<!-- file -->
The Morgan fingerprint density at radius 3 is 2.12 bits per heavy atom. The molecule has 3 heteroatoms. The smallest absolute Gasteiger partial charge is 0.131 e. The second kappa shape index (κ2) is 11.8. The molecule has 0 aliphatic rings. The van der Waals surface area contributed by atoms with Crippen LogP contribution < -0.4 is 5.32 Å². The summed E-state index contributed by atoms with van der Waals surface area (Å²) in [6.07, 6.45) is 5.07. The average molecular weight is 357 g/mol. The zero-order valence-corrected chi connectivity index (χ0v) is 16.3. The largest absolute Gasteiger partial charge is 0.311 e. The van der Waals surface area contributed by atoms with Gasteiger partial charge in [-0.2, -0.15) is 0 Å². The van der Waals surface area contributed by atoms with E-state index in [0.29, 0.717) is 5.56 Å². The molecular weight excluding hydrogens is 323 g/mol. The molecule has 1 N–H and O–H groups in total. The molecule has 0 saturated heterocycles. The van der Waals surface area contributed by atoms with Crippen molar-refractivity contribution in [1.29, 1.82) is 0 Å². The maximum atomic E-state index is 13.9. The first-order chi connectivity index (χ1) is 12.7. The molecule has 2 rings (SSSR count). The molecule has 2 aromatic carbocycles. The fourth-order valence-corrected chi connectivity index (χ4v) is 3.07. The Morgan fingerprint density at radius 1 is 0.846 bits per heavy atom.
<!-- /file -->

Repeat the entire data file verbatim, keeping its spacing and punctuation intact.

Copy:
The Morgan fingerprint density at radius 3 is 2.12 bits per heavy atom. The molecule has 3 heteroatoms. The smallest absolute Gasteiger partial charge is 0.131 e. The second kappa shape index (κ2) is 11.8. The molecule has 0 aliphatic rings. The van der Waals surface area contributed by atoms with Crippen LogP contribution < -0.4 is 5.32 Å². The summed E-state index contributed by atoms with van der Waals surface area (Å²) in [6.07, 6.45) is 5.07. The average molecular weight is 357 g/mol. The zero-order valence-corrected chi connectivity index (χ0v) is 16.3. The largest absolute Gasteiger partial charge is 0.311 e. The van der Waals surface area contributed by atoms with Gasteiger partial charge in [-0.2, -0.15) is 0 Å². The van der Waals surface area contributed by atoms with E-state index in [0.29, 0.717) is 5.56 Å². The molecular weight excluding hydrogens is 323 g/mol. The molecule has 1 N–H and O–H groups in total. The molecule has 0 saturated heterocycles. The van der Waals surface area contributed by atoms with Crippen molar-refractivity contribution in [1.29, 1.82) is 0 Å². The maximum atomic E-state index is 13.9. The first-order chi connectivity index (χ1) is 12.7. The molecule has 2 rings (SSSR count). The molecule has 2 aromatic carbocycles. The fourth-order valence-corrected chi connectivity index (χ4v) is 3.07. The Morgan fingerprint density at radius 1 is 0.846 bits per heavy atom.